Prospective Thesis Topic: Disarmament, Demobilization, Reintegration (DDR) and conflict recurrence

​​​Since the 1990s, the international community has invested heavily in disarmament programs which are seen as an integral part of interventions aimed at building peace in post-accord countries. In reality, however, scholars and policymakers know little about how the various disarmament programs differ from one another in their design and impact.

DISARM will fill in these gaps by analyzing the conditions under which disarmament of non-state actors can prevent conflict recurrence in post-accord countries. We apply a strong gender focus throughout the project. We will apply a mixed-method research design which combines large, medium, and small-N research. In the large-N statistical analysis, we collect data on disarmament provisions in all intra-state peace agreements between 1975 and 2020 and examine the relationship between disarmament and conflict recurrence. Based on the results of the large-N component, we select and qualitatively compare 25 cases of disarmament focusing on the negotiation as well as implementation phases of disarmament, and the gendered dimensions of these processes.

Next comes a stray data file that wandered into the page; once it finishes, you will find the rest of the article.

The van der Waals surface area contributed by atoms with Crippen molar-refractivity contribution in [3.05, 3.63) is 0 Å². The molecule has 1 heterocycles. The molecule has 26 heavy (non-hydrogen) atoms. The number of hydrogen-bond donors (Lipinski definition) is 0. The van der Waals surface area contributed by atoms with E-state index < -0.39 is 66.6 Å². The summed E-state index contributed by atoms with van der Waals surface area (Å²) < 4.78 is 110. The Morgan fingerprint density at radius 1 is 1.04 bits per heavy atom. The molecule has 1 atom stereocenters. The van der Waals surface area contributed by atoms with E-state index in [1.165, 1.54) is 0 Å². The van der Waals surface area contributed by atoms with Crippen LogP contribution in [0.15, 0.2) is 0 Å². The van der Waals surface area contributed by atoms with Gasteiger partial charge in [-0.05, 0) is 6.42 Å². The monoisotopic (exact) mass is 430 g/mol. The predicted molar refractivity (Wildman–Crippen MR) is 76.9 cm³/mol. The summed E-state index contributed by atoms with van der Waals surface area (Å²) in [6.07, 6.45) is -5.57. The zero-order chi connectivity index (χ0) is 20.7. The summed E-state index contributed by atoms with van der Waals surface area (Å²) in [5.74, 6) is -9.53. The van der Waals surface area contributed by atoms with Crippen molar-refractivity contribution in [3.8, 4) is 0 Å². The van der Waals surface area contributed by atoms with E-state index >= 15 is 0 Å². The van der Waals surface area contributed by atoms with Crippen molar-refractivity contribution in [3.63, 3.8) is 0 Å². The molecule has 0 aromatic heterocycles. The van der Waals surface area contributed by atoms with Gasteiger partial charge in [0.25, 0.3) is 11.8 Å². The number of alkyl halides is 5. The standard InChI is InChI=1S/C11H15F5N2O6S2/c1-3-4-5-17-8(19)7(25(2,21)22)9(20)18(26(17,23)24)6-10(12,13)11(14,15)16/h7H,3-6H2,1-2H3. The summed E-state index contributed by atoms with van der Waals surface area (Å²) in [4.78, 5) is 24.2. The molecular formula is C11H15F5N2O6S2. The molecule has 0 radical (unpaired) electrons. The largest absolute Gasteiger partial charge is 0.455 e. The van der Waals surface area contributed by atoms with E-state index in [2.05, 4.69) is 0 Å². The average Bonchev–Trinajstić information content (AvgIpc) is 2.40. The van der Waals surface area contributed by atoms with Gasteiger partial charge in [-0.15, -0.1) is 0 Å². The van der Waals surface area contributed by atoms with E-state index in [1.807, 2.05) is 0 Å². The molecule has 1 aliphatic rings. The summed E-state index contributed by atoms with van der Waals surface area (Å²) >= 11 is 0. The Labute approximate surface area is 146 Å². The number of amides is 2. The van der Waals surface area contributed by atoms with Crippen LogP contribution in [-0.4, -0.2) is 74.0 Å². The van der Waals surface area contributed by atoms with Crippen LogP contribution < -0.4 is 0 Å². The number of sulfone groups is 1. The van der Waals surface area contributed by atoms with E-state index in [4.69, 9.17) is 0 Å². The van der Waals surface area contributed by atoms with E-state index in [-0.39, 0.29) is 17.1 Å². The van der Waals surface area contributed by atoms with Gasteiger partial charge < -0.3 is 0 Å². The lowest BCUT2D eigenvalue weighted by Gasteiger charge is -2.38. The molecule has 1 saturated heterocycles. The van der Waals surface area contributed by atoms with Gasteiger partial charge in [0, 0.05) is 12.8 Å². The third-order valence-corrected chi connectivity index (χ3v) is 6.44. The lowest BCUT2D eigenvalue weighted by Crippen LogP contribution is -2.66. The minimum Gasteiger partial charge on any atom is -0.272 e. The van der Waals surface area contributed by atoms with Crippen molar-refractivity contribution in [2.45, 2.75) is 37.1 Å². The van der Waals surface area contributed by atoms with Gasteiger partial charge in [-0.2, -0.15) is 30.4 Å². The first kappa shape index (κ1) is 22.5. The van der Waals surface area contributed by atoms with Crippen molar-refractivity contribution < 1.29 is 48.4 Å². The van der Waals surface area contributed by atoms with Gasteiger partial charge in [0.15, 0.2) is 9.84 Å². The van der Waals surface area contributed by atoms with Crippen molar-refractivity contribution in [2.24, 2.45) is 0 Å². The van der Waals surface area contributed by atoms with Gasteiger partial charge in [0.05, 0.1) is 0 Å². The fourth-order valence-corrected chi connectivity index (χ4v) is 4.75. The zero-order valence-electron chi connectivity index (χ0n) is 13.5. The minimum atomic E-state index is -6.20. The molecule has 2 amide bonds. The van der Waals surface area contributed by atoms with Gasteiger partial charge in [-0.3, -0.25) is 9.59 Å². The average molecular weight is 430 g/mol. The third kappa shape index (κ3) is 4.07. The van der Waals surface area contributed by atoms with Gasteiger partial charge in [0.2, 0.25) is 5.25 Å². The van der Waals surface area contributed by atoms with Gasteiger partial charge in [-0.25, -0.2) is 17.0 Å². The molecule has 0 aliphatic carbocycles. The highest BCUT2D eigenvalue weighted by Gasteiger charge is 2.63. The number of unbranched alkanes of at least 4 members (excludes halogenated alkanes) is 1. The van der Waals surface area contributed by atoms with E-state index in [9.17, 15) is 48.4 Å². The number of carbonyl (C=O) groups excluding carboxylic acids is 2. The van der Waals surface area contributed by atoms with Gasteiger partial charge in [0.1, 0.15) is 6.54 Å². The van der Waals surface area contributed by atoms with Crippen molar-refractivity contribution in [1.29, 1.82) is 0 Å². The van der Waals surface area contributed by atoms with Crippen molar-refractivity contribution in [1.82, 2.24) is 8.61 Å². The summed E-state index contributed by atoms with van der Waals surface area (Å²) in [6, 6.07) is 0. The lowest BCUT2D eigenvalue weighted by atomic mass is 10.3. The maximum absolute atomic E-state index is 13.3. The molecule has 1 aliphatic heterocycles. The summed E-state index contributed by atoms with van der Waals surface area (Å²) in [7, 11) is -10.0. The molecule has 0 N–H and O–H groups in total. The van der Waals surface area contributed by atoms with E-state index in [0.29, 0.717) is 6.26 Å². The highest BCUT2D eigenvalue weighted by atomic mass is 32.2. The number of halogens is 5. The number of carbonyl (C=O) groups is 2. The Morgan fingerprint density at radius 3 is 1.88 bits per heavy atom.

To identify causal pathways through which disarmament can impact conflict recurrence, we also conduct four in-depth qualitative case studies on disarmament in Namibia, Mozambique, Indonesia, and the Philippines. Taken together, the findings will allow DISARM to develop a novel set of propositions on disarmament that integrates a gender lens.

Prospective MA students can explore several topics within the project, such as: disarmament and gender, disarmament and peacebuilding, or disarmament and conflict dynamics. The project applies a mixed methodology, so both quantitatively and qualitatively oriented students will be considered.

DISARM constitutes the first systematic global study of post-accord disarmament across space and time, enabling us to identify conditions under which disarmament was and was not able to prevent conflict recurrence and thus to break new ground in studying the micro-foundations of peace. The project will provide critical input to stakeholders in disarmament by providing empirically sound and gender-sensitive policy recommendations on disarmament design.

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